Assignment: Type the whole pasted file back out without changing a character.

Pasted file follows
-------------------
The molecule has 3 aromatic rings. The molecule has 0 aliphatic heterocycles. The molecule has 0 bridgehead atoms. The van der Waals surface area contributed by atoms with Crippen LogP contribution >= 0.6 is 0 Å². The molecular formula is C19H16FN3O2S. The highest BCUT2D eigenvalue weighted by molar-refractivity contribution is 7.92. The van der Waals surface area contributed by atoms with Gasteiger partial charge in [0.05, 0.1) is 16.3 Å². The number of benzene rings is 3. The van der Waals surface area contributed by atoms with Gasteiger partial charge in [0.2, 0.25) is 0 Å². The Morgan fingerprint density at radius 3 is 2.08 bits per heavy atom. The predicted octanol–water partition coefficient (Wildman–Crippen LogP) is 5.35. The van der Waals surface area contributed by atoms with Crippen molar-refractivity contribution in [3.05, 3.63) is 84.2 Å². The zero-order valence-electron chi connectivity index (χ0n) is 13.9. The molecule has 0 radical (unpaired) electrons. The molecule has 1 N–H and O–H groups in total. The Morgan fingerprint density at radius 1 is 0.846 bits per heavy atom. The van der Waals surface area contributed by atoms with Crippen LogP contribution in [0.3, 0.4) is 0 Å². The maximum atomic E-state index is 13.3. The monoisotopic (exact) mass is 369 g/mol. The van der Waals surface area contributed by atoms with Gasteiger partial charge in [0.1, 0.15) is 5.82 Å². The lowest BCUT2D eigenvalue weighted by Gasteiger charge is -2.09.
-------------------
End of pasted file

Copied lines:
The molecule has 3 aromatic rings. The molecule has 0 aliphatic heterocycles. The molecule has 0 bridgehead atoms. The van der Waals surface area contributed by atoms with Crippen LogP contribution >= 0.6 is 0 Å². The molecular formula is C19H16FN3O2S. The highest BCUT2D eigenvalue weighted by molar-refractivity contribution is 7.92. The van der Waals surface area contributed by atoms with Gasteiger partial charge in [0.05, 0.1) is 16.3 Å². The number of benzene rings is 3. The van der Waals surface area contributed by atoms with Gasteiger partial charge in [0.2, 0.25) is 0 Å². The Morgan fingerprint density at radius 3 is 2.08 bits per heavy atom. The predicted octanol–water partition coefficient (Wildman–Crippen LogP) is 5.35. The van der Waals surface area contributed by atoms with Crippen molar-refractivity contribution in [3.05, 3.63) is 84.2 Å². The zero-order valence-electron chi connectivity index (χ0n) is 13.9. The molecule has 0 radical (unpaired) electrons. The molecule has 1 N–H and O–H groups in total. The Morgan fingerprint density at radius 1 is 0.846 bits per heavy atom. The van der Waals surface area contributed by atoms with Crippen LogP contribution in [0.3, 0.4) is 0 Å². The maximum atomic E-state index is 13.3. The monoisotopic (exact) mass is 369 g/mol. The van der Waals surface area contributed by atoms with Gasteiger partial charge in [0.1, 0.15) is 5.82 Å². The lowest BCUT2D eigenvalue weighted by Gasteiger charge is -2.09.